Cervical Neck Fractures

August 8, 2017 by Dr. Shim0
CT-of-a-Cervical-Facet-Fracture-1.jpg

CT Scan of Cervical Neck Fractures:  Facet fracture and fragment in Foramen Transversalis

 

Cervical Neck Fractures are a common presentation associated with severe neck pain after trauma.

Unfortunately,  cervical neck fractures commonly present after sports or recreational activities.  Common causes include diving accidents,  football collisions,  and racing activities.  Because of the activities involve, the cervical neck fractures occur in a younger and more active population.

Sometimes the presentation is obvious,  as there is significant pain, with corresponding arm radiations and pain.  In the more severe cases,  unfortunately,  there may be a spinal cord injury, with long term disability ramifications.

But, in many cases of cervical neck fractures,  often the only presentation is pain.  In the CT scan above,  the patient was involved in a bike accident,  but the only complaint was neck pain.  There was no presentation of arm weakness or numbness.  But,  the history is one of a fall off a bicycle landing on the neck with immediate pain.  The patient actually walked into the Emergency Room.  But,  because of the history of trauma, an x-ray raised suspicion of a cervical neck fractures.  The CT scan confirmed the diagnosis.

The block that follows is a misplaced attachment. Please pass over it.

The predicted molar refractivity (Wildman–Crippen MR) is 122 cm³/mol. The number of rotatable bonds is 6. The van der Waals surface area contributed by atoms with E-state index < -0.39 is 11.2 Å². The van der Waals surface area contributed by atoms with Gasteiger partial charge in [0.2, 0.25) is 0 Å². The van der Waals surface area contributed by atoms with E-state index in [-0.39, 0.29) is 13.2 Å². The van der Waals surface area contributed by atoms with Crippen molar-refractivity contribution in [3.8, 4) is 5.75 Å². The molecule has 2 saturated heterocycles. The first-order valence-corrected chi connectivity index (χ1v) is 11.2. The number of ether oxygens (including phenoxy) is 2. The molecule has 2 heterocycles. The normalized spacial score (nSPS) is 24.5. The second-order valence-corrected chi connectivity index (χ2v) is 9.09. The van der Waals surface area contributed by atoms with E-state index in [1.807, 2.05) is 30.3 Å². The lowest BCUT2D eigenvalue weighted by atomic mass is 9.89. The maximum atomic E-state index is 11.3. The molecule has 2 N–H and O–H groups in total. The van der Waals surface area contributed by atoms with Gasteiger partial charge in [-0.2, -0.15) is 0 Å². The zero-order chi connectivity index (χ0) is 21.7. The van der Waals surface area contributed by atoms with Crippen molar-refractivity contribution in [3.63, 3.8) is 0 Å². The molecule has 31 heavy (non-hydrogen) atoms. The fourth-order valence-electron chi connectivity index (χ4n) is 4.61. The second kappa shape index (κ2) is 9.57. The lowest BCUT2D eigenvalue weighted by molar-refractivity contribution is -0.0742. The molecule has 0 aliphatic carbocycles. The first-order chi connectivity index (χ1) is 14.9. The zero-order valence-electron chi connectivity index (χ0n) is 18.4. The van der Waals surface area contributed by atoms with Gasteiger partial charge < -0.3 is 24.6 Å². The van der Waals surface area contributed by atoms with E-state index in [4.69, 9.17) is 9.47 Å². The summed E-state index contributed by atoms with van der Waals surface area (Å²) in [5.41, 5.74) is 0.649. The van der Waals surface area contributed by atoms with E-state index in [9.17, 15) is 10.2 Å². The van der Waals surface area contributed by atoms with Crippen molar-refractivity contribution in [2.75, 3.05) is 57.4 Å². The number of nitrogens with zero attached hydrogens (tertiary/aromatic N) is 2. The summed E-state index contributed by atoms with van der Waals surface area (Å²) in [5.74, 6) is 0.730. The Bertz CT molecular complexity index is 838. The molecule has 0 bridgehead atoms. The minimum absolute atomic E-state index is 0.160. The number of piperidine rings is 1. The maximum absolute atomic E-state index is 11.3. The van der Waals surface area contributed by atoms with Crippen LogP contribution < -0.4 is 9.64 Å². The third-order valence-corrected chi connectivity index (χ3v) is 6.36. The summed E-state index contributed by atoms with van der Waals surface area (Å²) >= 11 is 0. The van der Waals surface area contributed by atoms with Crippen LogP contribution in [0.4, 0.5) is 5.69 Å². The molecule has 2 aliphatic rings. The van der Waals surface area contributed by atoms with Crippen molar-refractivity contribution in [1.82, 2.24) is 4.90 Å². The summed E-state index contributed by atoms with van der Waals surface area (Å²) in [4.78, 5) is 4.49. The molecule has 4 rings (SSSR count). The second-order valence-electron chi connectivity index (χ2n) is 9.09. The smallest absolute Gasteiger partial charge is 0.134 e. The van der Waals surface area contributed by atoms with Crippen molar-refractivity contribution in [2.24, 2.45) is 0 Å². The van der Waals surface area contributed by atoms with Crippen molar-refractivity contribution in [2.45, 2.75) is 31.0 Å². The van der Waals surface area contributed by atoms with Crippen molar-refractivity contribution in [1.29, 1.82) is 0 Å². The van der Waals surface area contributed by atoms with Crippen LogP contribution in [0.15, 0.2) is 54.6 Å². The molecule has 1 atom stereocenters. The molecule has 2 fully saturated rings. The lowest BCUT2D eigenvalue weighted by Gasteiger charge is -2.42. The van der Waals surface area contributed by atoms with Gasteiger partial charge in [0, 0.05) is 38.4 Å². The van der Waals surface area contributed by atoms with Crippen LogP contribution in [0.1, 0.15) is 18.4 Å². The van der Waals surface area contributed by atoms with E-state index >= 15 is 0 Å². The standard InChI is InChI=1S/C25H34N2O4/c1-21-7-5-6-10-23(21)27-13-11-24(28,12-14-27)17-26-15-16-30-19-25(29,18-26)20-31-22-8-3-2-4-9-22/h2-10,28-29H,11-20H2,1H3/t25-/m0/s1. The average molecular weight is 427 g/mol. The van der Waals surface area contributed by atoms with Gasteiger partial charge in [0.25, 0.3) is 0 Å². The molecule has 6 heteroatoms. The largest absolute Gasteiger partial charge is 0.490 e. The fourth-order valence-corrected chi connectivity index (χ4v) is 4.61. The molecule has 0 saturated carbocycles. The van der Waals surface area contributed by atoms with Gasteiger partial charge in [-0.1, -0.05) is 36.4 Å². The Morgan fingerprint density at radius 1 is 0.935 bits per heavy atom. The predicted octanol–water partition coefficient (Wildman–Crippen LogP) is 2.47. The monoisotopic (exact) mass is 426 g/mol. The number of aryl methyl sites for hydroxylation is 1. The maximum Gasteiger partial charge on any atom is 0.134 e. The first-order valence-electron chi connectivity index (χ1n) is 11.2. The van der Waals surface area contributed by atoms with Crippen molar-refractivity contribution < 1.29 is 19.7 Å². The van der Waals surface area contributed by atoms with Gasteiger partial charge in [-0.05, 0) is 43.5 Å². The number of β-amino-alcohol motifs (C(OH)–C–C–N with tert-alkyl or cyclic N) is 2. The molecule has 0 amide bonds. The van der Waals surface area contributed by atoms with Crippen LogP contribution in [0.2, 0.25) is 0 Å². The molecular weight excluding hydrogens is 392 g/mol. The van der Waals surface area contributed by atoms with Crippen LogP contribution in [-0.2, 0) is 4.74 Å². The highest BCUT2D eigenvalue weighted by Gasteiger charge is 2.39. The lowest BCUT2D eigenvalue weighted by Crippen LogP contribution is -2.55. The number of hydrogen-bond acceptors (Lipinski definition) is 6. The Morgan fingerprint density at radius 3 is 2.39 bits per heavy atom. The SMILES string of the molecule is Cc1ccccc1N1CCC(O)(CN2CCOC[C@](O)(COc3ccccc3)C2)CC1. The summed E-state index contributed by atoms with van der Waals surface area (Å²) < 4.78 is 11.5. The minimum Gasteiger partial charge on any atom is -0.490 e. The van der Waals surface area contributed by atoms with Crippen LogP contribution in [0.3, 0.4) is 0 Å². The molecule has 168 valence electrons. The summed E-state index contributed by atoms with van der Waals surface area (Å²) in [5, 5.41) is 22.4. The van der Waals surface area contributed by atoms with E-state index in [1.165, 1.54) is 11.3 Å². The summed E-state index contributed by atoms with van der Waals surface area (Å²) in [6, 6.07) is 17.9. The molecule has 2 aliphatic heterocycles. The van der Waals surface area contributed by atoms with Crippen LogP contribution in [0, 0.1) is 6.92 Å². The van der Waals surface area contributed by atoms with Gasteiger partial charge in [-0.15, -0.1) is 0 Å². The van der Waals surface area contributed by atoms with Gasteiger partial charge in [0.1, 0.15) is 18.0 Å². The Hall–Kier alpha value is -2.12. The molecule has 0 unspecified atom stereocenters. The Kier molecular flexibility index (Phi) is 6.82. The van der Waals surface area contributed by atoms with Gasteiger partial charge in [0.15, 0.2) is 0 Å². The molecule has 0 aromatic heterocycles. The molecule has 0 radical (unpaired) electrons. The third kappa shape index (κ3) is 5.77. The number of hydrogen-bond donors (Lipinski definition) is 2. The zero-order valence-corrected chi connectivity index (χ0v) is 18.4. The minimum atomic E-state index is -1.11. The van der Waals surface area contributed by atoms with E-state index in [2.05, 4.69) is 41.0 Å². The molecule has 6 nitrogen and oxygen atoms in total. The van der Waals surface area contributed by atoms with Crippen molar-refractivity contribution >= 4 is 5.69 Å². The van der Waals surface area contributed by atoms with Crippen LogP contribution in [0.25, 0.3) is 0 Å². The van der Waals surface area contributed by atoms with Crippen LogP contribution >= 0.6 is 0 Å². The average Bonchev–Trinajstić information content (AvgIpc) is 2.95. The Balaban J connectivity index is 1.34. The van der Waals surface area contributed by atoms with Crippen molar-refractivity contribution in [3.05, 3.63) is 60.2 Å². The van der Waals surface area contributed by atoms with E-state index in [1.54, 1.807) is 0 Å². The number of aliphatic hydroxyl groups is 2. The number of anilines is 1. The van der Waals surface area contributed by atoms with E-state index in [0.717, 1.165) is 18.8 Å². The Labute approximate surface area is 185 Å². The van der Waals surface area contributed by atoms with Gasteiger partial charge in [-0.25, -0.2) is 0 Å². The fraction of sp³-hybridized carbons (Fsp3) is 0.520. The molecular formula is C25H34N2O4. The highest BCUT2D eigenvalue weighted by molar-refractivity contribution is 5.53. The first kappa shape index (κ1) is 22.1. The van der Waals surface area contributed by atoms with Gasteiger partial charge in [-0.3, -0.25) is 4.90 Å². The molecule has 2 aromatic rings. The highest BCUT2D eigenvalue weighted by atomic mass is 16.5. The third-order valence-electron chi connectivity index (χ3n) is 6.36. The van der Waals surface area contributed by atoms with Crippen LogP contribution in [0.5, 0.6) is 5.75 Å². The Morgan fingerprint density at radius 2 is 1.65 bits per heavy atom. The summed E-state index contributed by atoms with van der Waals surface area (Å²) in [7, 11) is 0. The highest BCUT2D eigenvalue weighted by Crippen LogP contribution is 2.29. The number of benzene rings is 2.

If you have severe neck pain after a traumatic event such as a fall, a motor vehicle accident, or forced twisting maneuver,  please  discuss the complaint immediately with a physician.  If the suspicion is there, further testing, initially with x-rays may be warranted.  If there is no evidence of a fracture,  but the suspicion is still strong,  often times, a physician will consider further testing such as flexion extension x-rays, or CT scans to the neck.  In regards to neck fractures,  CT scan often demonstrate the fracture better than other tests such as MRI’s.

In our senior population,  unfortunately cervical neck fractures are also a concern.  Because our older population have a high rate of osteoporosis,  the cervical spine is prone to fractures.  Because of the frailty of the bone,  any complaints of neck pain,  even with trivial trauma, should be evaluated for potential cervical neck fractures.

While many cervical neck fractures can be treated non-surgically with a collar,  if you have a break,  you need to be evaluated by a physician who can determine whether the break can heal without sequela,  or if it should be stabilized to prevent a more significant event such as paralysis, or chronic pain.

Citations

  • Scholz M, Kandziora F, Hildebrand F, Kobbe P. [Injuries of the upper cervical spine : Update on diagnostics and management]. Unfallchirurg. 2017 Aug 3; PubMed PMID: 28776221

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Last modified: August 15, 2017

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